And you know, if I have a client, I’ll be like here, you know, a copy of each book and read for yourself. If I have what you’re looking for. Once I dig into it, it has to work both ways if you need what my service offers.

John

Yeah, yeah. Regarding the sales piece, you’ve also written a sales book now. Tell me about that one.

Eddie

I had a lot more fun writing about that one than the one I spit out, and it probably took a month and a half of concentrated work every day—a few hours tops because you just get burnt after two or three hours. And I just had fun with it. I broke it down into nine pillars, which apply to every sales industry. Each pillar may have one that applies to one industry and less to another.

You know, but all nine of those pillars apply to every sales gig. It’s kind of like the leadership book: I can spend one. I can write an entire book on body language and how that rolls into the sales process. But it’s body language with just one of those nine pillars. Then, I went on to communication, organization, and so on.

John

OK.

Eddie

It is broken down into those nine individual pillars with some basic examples and a basic understanding.

John

What did you call Your sales book?

Eddie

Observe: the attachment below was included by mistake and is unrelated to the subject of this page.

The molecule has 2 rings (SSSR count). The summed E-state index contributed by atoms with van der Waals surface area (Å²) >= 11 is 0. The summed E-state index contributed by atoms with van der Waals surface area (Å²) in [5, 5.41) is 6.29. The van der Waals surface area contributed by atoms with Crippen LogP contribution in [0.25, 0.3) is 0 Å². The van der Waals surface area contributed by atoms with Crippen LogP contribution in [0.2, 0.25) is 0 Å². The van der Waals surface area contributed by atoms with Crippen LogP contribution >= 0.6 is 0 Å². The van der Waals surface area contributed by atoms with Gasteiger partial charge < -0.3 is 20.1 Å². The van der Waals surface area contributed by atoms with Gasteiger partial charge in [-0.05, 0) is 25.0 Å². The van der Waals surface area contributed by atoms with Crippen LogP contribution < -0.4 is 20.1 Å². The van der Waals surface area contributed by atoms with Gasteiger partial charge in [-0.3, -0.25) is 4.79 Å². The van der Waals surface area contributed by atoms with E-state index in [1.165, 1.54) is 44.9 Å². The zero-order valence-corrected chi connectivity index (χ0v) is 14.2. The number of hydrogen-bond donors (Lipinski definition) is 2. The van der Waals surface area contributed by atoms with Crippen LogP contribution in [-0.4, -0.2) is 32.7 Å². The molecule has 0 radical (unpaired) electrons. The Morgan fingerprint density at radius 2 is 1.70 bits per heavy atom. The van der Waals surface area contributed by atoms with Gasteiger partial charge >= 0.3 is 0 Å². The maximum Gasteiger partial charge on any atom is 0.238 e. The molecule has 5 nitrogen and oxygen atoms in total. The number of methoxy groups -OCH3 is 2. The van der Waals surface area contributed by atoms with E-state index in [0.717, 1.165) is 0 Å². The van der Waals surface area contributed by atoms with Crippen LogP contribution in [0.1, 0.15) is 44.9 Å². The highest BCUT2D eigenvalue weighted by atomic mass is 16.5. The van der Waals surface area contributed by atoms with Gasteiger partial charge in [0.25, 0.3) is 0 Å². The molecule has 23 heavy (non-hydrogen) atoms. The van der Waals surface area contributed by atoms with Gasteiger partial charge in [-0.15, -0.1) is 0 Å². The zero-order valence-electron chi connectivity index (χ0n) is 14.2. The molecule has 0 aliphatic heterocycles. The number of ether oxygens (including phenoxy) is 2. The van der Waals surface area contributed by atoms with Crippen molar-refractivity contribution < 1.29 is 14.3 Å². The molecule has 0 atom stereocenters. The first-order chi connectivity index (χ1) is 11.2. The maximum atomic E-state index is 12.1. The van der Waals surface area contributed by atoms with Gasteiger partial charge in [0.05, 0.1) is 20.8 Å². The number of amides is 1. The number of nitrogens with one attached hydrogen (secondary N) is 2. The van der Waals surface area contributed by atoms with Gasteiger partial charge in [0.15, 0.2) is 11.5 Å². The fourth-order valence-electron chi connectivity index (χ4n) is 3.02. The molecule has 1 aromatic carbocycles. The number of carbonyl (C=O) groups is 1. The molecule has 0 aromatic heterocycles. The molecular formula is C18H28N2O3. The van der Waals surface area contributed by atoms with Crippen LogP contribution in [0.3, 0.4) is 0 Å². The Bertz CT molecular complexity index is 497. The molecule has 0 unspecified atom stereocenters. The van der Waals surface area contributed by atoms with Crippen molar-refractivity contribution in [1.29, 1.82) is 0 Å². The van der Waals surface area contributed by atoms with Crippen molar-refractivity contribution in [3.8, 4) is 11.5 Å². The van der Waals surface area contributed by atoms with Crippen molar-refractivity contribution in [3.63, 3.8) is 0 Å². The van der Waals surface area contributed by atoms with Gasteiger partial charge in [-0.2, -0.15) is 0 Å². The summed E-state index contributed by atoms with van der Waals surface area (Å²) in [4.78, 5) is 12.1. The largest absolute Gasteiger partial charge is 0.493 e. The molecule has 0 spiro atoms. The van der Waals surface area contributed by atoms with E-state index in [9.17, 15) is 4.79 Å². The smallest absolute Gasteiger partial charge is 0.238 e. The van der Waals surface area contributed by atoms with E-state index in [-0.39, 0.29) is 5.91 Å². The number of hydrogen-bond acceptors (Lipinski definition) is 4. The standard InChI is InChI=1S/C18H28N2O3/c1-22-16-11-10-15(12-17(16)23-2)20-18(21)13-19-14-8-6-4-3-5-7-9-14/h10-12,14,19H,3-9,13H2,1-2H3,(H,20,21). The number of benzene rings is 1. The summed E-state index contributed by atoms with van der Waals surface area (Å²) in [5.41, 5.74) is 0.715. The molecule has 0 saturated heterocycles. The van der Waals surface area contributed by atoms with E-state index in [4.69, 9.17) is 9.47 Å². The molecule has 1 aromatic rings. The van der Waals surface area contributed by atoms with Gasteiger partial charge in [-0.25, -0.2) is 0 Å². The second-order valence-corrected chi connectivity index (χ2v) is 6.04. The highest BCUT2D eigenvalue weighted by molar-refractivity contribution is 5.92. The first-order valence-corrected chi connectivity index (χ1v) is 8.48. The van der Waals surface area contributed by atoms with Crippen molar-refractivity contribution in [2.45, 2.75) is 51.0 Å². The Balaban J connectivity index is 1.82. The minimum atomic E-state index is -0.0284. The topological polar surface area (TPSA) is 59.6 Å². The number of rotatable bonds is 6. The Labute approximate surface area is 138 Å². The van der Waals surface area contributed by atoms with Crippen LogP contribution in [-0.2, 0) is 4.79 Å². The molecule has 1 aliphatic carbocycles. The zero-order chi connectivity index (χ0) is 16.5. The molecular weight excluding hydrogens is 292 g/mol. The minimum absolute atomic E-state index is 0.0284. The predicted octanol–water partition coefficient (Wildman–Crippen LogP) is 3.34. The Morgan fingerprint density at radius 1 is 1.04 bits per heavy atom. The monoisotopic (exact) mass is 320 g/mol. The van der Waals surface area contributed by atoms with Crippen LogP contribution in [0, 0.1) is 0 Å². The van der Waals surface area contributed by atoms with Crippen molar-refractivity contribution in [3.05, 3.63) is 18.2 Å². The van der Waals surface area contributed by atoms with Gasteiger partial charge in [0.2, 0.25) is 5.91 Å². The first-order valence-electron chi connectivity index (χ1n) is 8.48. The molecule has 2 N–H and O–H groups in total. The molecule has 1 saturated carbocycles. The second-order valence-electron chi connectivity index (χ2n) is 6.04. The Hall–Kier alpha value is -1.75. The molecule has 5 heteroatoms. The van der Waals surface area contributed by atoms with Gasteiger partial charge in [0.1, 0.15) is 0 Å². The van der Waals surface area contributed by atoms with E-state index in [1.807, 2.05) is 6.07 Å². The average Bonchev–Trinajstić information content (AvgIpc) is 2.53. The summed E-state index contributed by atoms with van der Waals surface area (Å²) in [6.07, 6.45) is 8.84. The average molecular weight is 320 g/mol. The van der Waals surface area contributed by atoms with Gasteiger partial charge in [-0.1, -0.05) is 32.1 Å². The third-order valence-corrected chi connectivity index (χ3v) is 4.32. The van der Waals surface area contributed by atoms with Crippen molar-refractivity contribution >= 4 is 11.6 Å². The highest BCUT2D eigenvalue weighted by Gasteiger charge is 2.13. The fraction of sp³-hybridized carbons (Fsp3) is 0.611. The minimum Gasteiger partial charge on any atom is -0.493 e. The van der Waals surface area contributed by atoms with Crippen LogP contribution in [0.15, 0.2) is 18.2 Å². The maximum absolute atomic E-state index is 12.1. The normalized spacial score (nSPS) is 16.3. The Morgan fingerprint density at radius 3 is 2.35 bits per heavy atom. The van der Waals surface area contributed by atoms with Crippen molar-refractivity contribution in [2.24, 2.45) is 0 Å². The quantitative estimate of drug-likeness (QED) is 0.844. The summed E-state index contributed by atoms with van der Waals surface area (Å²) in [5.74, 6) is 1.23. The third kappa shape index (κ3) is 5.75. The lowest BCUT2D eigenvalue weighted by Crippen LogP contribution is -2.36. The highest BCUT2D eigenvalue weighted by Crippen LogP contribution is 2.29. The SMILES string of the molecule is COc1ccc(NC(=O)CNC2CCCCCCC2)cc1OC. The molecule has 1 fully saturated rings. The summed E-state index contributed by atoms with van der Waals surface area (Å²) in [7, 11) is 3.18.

I forgot to put the nine pillars of sales update on my background behind me, yeah.

John

Yeah, not on your background. Your leadership one is OK now. Are these hard facts or just eBooks or books, physical books, or just eBooks?

Eddie

eBooks and paperback.

John

E-books, Paper bag. OK.

Eddie

Yeah, I had the option of doing the hardcover, but I was more interested in just passing the information along than was trying to, you know, sell a nice quality physical book. I like paperbacks because they’re more agile and easier to maneuver. You can jam it in your pocket. You know what I mean? It’s to me. It’s not a collectible piece. It’s more of a resource. So, I intend for people to use it.

Especially with the sales book, because the sales book has a lot of empty spaces where, you know, I ask, hey, what are your thoughts? Or write down three XYZ, whatever it is, and I will give you space. So, for those books, it’s kind of like a workbook in a sense.

John

Yeah. So, you were doing a home inspection, right? This is a sales position, but a home inspection is not just a sales position in that you must find clients; it depends upon contacting mortgage brokers and real estate agents and developing good referral partnerships.

Tell me about your journey through the sales process. How did you come to a home inspection? Because that’s not a sales career, many people know about it.

Eddie

I liked doing a lot of research while transitioning from government service to civil service.

And I went through different franchises. I was looking at a couple of them, and then I was looking at other business models. I even considered buying a business. I like the home inspection because it’s something that you can do. You can expand from what you can. You know you can start small; you just know you get one client or one realtor, for example.